An asset category is anything that someone may put money into.
Private equity is comparable to shares as an asset category. But, instead of simply buying a few shares of stock, the purpose is to purchase whole companies outright. The normal return goal for these investments is roughly 20 percent-30% annually (real industry yield historically is somewhere around 15 percent).
Now let us take it a step farther. Within each asset class, you can find asset class classes, or sub-classes. As an example, stocks can be classified into national and global stocks. In the same way, private equity could be classified into leveraged buyout (LBO) and venture funds. LBOs, as explained above, are mainly what you ought to think of when someone mentions the word private equity.
Venture funds, on the other hand, is not the same investment strategy that entails making equity (ownership) investments in insecure, early-stage businesses to finance their own development. These investments are usually centered on the engineering and health care segments since they have the lowest barriers to entry (any fool can start a site… ). The returns can be tremendous – believe putting in on the ground floor in Google, which Sequoia Capital failed in 1999 – but the danger of failure could be even larger. Venture capital investors typically aim a yield of anywhere from 30 percent-50 percent yearlyhowever, because of the high rate of total failure, the true industry yield over the previous ten years is near zero!) .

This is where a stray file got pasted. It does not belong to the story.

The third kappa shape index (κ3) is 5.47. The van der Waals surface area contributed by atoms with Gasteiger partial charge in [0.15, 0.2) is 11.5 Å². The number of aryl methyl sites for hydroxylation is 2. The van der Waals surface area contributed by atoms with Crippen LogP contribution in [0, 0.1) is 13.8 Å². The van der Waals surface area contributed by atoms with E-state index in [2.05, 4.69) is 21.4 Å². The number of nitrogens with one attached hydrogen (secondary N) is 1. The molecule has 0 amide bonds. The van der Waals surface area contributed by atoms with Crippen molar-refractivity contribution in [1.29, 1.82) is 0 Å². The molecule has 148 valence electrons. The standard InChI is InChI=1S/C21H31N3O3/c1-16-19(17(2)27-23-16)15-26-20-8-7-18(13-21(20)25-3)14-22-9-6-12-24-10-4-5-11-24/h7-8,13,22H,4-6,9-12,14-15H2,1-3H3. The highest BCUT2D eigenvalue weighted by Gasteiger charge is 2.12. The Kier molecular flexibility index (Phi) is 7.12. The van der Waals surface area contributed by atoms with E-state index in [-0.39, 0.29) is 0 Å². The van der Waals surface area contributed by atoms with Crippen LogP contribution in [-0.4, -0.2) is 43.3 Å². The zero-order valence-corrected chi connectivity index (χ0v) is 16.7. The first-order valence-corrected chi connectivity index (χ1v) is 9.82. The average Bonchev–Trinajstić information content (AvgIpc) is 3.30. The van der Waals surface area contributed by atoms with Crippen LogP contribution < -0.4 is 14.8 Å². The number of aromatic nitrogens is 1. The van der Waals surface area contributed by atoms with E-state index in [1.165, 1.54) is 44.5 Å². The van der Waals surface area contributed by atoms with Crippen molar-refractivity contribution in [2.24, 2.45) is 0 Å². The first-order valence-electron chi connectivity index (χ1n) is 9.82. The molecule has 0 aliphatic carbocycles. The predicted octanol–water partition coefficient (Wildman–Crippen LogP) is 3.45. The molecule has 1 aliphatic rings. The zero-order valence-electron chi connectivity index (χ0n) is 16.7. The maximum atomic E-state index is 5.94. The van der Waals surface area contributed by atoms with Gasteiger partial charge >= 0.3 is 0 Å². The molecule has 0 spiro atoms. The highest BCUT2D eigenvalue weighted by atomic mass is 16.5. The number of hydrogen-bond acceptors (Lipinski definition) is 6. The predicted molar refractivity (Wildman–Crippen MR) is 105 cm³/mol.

That is it. Probably does not appear all that difficult, particularly given the possible yields. But how do you put in on it? Well, the answer might be that you already are. Purchasing an whole company requires a whole lot of cash, so when private equity companies raise money, they generally seek out just the biggest investors. These are known as institutional shareholders and include banks, insurance companies, corporate and public pension funds, university endowments, as well as some nations’ federal treasuries (called autonomous wealth financing). So whether you are a government worker or Ford line employee contributing to a retirement, a student or professor receiving financing from a college endowment, a worried parent investing in cash value life insurance, or even a taxpaying citizen of Australia, you likely are a private equity investor!
Unfortunately, that is probably as near as ordinary individuals can get to private equity investing. Smaller private equity companies will find wealthy investors (known as high net-worth individuals, meaning that their total assets excluding primary residence exceed $1 million), but companies are legally banned from approving everyone else since the government believes them to become fiscally “unsophisticated.”